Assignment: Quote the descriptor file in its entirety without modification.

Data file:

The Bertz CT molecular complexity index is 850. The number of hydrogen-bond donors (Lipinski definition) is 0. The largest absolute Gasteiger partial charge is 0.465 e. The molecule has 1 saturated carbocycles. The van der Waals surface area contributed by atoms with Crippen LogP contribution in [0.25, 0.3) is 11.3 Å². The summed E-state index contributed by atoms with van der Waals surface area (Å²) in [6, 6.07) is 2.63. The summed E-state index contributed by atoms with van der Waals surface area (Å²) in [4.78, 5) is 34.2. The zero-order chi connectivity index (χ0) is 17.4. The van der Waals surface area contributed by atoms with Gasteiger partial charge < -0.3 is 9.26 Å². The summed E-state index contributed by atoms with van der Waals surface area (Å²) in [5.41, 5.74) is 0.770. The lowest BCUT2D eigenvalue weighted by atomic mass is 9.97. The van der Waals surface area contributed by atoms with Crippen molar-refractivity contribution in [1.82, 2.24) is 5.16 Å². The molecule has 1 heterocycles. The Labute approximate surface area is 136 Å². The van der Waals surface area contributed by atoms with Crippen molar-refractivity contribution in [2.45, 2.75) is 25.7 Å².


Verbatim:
The Bertz CT molecular complexity index is 850. The number of hydrogen-bond donors (Lipinski definition) is 0. The largest absolute Gasteiger partial charge is 0.465 e. The molecule has 1 saturated carbocycles. The van der Waals surface area contributed by atoms with Crippen LogP contribution in [0.25, 0.3) is 11.3 Å². The summed E-state index contributed by atoms with van der Waals surface area (Å²) in [6, 6.07) is 2.63. The summed E-state index contributed by atoms with van der Waals surface area (Å²) in [4.78, 5) is 34.2. The zero-order chi connectivity index (χ0) is 17.4. The van der Waals surface area contributed by atoms with Gasteiger partial charge < -0.3 is 9.26 Å². The summed E-state index contributed by atoms with van der Waals surface area (Å²) in [5.41, 5.74) is 0.770. The lowest BCUT2D eigenvalue weighted by atomic mass is 9.97. The van der Waals surface area contributed by atoms with Crippen molar-refractivity contribution in [1.82, 2.24) is 5.16 Å². The molecule has 1 heterocycles. The Labute approximate surface area is 136 Å². The van der Waals surface area contributed by atoms with Crippen molar-refractivity contribution in [2.45, 2.75) is 25.7 Å².